Could you stay off Facebook for $300 a month?
That’s what Melynda Rushing offered her 20-year-old daughter, Alyssa. It seems that Alyssa, a college student in North Carolina, spent three to four hours a day on Facebook. Her mother was concerned and wanted her to spend the time improving her grades. Alyssa accepted the offer and the Facebook fast began in mid-September, 2010.
Interviewed after two weeks of her detox, Alyssa stated that “It was very hard. It was actually a lot harder the first couple of days. I didn’t know I was truly addicted.” Her roommates supported her ban and changed the password on her Facebook account. Toward the end of the first month, Alyssa commented that “It’s definitely made me see I could spend my time more wisely. Now that I see I can stay off it . . .I might not even go on every day.” One benefit she noted was that she turned in several class papers early.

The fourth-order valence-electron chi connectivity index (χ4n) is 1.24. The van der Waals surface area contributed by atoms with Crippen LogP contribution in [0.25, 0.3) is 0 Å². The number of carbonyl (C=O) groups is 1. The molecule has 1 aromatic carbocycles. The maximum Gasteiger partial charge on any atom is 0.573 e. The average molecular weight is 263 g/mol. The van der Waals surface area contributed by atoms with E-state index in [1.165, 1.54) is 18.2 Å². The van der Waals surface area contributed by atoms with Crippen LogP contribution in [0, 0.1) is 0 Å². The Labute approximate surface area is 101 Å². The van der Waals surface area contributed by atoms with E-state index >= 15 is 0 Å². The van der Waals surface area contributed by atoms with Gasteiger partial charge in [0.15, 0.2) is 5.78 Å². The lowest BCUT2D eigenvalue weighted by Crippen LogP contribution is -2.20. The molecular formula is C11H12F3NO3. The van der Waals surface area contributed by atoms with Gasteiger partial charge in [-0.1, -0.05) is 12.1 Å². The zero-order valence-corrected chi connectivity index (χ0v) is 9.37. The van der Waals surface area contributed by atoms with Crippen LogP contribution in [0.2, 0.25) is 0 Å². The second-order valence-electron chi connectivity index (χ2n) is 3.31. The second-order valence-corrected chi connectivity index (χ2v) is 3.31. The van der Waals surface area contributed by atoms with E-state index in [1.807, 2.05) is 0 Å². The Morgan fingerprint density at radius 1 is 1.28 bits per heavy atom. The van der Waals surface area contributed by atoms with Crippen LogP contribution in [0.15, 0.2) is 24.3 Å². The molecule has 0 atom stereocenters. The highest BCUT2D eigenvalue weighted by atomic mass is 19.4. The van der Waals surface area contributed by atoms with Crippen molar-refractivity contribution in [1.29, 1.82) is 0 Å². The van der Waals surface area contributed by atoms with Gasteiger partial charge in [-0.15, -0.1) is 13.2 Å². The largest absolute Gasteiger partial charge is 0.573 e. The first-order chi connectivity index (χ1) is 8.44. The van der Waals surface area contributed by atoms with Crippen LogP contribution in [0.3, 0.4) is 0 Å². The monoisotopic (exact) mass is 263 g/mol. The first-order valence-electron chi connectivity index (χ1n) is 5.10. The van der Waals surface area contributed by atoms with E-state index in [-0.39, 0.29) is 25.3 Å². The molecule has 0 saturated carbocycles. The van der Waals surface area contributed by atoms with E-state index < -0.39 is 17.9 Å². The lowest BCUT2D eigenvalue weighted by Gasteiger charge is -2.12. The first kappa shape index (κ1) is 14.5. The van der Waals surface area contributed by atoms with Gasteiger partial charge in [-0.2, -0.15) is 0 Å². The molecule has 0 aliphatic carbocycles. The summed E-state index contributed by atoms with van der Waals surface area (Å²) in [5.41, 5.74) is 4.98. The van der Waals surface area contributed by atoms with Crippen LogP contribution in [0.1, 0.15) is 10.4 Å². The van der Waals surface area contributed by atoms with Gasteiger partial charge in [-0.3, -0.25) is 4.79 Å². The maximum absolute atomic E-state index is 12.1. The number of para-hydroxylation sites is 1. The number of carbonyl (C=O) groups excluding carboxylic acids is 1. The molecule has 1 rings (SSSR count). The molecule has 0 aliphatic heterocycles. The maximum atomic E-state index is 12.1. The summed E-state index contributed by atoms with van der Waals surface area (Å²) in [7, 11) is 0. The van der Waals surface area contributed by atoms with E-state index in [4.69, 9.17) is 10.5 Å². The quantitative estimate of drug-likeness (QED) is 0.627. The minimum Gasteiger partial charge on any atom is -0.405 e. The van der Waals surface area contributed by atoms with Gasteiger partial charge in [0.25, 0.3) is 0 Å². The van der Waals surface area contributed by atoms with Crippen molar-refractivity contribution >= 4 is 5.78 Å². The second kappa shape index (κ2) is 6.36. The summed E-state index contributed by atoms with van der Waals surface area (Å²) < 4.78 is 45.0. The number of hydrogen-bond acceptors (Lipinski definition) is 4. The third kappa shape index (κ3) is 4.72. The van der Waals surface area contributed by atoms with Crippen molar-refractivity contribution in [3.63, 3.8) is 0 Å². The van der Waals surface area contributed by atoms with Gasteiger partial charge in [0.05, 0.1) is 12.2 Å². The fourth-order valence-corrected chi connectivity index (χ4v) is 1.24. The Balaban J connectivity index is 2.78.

Alyssa and her Mom received both positive and negative feedback about this from the community. Some argue that it amounts to bribery and was not an incentive to do something positive. Others posted that Alyssa would truly appreciate her educational opportunities if she were paying for it herself.
What do you think? By the time you’re in college should your parents pay more to get you to study? Shouldn’t that be up to you since it’s your future? What happens after the first month passes–should the offer be extended or end?